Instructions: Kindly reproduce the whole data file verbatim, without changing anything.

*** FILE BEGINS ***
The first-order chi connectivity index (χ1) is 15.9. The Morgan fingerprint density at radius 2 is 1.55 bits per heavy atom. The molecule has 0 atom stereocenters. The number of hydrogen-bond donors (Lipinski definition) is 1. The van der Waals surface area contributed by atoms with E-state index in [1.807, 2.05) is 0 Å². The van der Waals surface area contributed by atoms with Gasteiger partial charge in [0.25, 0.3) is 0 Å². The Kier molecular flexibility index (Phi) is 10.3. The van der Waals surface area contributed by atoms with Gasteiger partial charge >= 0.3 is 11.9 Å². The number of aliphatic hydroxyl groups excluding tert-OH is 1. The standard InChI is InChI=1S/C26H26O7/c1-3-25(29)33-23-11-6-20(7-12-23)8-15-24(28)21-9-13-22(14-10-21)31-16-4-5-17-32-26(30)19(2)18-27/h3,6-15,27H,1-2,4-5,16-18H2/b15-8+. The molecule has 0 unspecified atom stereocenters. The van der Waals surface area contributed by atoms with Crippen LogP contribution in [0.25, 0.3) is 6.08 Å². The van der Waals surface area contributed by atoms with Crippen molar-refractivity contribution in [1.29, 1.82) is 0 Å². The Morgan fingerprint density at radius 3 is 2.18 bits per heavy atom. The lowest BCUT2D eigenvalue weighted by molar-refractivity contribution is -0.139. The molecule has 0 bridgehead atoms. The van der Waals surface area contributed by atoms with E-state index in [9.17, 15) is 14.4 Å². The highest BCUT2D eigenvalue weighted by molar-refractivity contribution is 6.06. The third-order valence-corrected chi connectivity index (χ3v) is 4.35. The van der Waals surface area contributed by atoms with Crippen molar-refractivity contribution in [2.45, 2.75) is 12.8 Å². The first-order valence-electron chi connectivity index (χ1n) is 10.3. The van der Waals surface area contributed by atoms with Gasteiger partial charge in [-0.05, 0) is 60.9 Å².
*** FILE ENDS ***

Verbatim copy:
The first-order chi connectivity index (χ1) is 15.9. The Morgan fingerprint density at radius 2 is 1.55 bits per heavy atom. The molecule has 0 atom stereocenters. The number of hydrogen-bond donors (Lipinski definition) is 1. The van der Waals surface area contributed by atoms with E-state index in [1.807, 2.05) is 0 Å². The van der Waals surface area contributed by atoms with Gasteiger partial charge in [0.25, 0.3) is 0 Å². The Kier molecular flexibility index (Phi) is 10.3. The van der Waals surface area contributed by atoms with Gasteiger partial charge >= 0.3 is 11.9 Å². The number of aliphatic hydroxyl groups excluding tert-OH is 1. The standard InChI is InChI=1S/C26H26O7/c1-3-25(29)33-23-11-6-20(7-12-23)8-15-24(28)21-9-13-22(14-10-21)31-16-4-5-17-32-26(30)19(2)18-27/h3,6-15,27H,1-2,4-5,16-18H2/b15-8+. The molecule has 0 unspecified atom stereocenters. The van der Waals surface area contributed by atoms with Crippen LogP contribution in [0.25, 0.3) is 6.08 Å². The van der Waals surface area contributed by atoms with Crippen molar-refractivity contribution in [1.29, 1.82) is 0 Å². The Morgan fingerprint density at radius 3 is 2.18 bits per heavy atom. The lowest BCUT2D eigenvalue weighted by molar-refractivity contribution is -0.139. The molecule has 0 bridgehead atoms. The van der Waals surface area contributed by atoms with E-state index in [9.17, 15) is 14.4 Å². The highest BCUT2D eigenvalue weighted by molar-refractivity contribution is 6.06. The third-order valence-corrected chi connectivity index (χ3v) is 4.35. The van der Waals surface area contributed by atoms with Crippen molar-refractivity contribution in [2.45, 2.75) is 12.8 Å². The first-order valence-electron chi connectivity index (χ1n) is 10.3. The van der Waals surface area contributed by atoms with Gasteiger partial charge in [-0.05, 0) is 60.9 Å².